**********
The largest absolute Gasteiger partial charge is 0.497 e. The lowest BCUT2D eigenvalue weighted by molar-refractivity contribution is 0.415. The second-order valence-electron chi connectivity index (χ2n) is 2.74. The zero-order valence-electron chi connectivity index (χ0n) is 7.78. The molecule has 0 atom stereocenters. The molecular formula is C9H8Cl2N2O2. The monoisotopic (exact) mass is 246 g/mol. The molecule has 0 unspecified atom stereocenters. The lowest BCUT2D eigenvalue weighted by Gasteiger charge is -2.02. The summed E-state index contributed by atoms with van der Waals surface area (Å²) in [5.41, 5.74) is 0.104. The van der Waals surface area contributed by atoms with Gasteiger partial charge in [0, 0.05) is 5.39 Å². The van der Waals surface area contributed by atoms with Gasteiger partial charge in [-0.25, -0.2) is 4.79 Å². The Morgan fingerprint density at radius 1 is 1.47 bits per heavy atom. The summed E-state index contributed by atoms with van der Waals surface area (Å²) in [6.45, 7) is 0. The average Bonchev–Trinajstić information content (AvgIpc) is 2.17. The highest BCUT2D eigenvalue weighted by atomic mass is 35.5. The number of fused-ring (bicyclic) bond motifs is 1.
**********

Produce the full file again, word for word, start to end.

The largest absolute Gasteiger partial charge is 0.497 e. The lowest BCUT2D eigenvalue weighted by molar-refractivity contribution is 0.415. The second-order valence-electron chi connectivity index (χ2n) is 2.74. The zero-order valence-electron chi connectivity index (χ0n) is 7.78. The molecule has 0 atom stereocenters. The molecular formula is C9H8Cl2N2O2. The monoisotopic (exact) mass is 246 g/mol. The molecule has 0 unspecified atom stereocenters. The lowest BCUT2D eigenvalue weighted by Gasteiger charge is -2.02. The summed E-state index contributed by atoms with van der Waals surface area (Å²) in [5.41, 5.74) is 0.104. The van der Waals surface area contributed by atoms with Gasteiger partial charge in [0, 0.05) is 5.39 Å². The van der Waals surface area contributed by atoms with Gasteiger partial charge in [-0.25, -0.2) is 4.79 Å². The Morgan fingerprint density at radius 1 is 1.47 bits per heavy atom. The summed E-state index contributed by atoms with van der Waals surface area (Å²) in [6.45, 7) is 0. The average Bonchev–Trinajstić information content (AvgIpc) is 2.17. The highest BCUT2D eigenvalue weighted by atomic mass is 35.5. The number of fused-ring (bicyclic) bond motifs is 1.